Schools could be allowed to give top priority to disadvantaged pupils in the battle for places, under new proposals being drawn up by the Government.
A proposed change in the code on admissions would allow them to give top priority to those who are eligible for the “pupil premium”, which is cash given to schools to encourage them to take in more disadvantaged children. At present, only free schools and academies can do this.
The extra cash is currently worth £1,300 per primary school pupil and £935 for secondary school students.
The consultation document also suggests that primary schools could give priority to children on free school meals who attend their nurseries.
However, the move is likely to prove controversial if it means wealthier parents find it more difficult to get their child into the school of their choice.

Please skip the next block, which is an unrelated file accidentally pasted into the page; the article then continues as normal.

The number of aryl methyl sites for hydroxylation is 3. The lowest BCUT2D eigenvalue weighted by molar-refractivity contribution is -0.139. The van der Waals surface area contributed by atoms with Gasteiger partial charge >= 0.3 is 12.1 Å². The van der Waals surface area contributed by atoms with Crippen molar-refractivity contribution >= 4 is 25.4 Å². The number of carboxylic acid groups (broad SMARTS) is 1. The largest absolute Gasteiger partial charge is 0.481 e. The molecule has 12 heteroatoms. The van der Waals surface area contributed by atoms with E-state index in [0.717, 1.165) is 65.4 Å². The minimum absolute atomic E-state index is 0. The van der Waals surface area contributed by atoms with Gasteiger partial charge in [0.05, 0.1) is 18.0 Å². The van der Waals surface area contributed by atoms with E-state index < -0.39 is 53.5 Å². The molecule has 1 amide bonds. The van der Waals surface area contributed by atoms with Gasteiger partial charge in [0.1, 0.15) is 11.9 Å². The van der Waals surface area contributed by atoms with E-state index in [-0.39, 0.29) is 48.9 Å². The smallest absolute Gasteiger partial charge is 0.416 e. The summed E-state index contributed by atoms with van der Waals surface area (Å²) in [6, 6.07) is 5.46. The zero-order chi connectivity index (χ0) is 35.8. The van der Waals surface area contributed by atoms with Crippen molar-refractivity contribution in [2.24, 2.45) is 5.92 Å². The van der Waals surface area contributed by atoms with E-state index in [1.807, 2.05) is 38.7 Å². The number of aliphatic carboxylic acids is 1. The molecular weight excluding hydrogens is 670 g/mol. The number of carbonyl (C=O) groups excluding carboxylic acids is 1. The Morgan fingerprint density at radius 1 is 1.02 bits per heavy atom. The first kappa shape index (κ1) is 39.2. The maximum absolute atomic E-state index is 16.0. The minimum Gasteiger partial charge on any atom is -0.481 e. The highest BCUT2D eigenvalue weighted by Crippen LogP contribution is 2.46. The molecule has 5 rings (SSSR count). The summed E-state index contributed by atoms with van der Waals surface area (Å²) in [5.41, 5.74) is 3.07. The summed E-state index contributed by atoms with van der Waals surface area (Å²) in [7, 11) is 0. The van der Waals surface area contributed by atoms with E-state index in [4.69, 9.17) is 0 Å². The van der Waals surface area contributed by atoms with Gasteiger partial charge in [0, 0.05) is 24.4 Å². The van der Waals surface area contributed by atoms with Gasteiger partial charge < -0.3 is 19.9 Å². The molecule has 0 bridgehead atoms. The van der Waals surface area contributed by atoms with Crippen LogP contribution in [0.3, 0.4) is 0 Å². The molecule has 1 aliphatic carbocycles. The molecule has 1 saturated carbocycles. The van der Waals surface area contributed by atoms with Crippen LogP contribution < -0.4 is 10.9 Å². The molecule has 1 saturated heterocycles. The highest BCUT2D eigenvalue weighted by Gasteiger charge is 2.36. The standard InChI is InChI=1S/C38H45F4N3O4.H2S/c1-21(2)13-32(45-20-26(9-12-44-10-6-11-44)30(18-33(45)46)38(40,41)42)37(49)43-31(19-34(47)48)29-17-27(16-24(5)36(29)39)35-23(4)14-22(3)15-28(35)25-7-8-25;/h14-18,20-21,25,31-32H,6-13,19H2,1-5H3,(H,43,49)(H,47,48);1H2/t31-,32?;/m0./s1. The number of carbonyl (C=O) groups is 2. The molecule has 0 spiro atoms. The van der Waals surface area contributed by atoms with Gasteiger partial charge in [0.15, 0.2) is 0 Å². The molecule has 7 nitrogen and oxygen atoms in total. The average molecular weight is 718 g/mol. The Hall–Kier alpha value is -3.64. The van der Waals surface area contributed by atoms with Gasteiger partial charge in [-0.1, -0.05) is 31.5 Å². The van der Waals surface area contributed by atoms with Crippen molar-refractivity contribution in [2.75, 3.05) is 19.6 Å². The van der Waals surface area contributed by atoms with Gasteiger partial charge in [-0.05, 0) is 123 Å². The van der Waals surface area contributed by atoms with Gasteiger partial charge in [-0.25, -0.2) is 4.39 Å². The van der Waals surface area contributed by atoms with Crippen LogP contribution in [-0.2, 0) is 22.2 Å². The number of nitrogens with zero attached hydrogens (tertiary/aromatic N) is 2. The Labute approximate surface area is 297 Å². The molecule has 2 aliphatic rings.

Already it has been criticised by the Pre-School Alliance which is worried it could force parents to choose nurseries attached to schools rather than childminders to ensure their child goes on to get a place at a primary school.
Neil Leitch, its chief executive, said: “parents of eligible children. who might have preferred to place their child with a local childminder or a local private, voluntary and independent group setting, may feel under pressure to instead opt for a school-based nursery to have a better chance of securing a place at that same school later on.”
The consultation document says: “These changes are consistent with the Government’s social mobility agenda and will allow schools to support the least advantaged in society in a practical way.”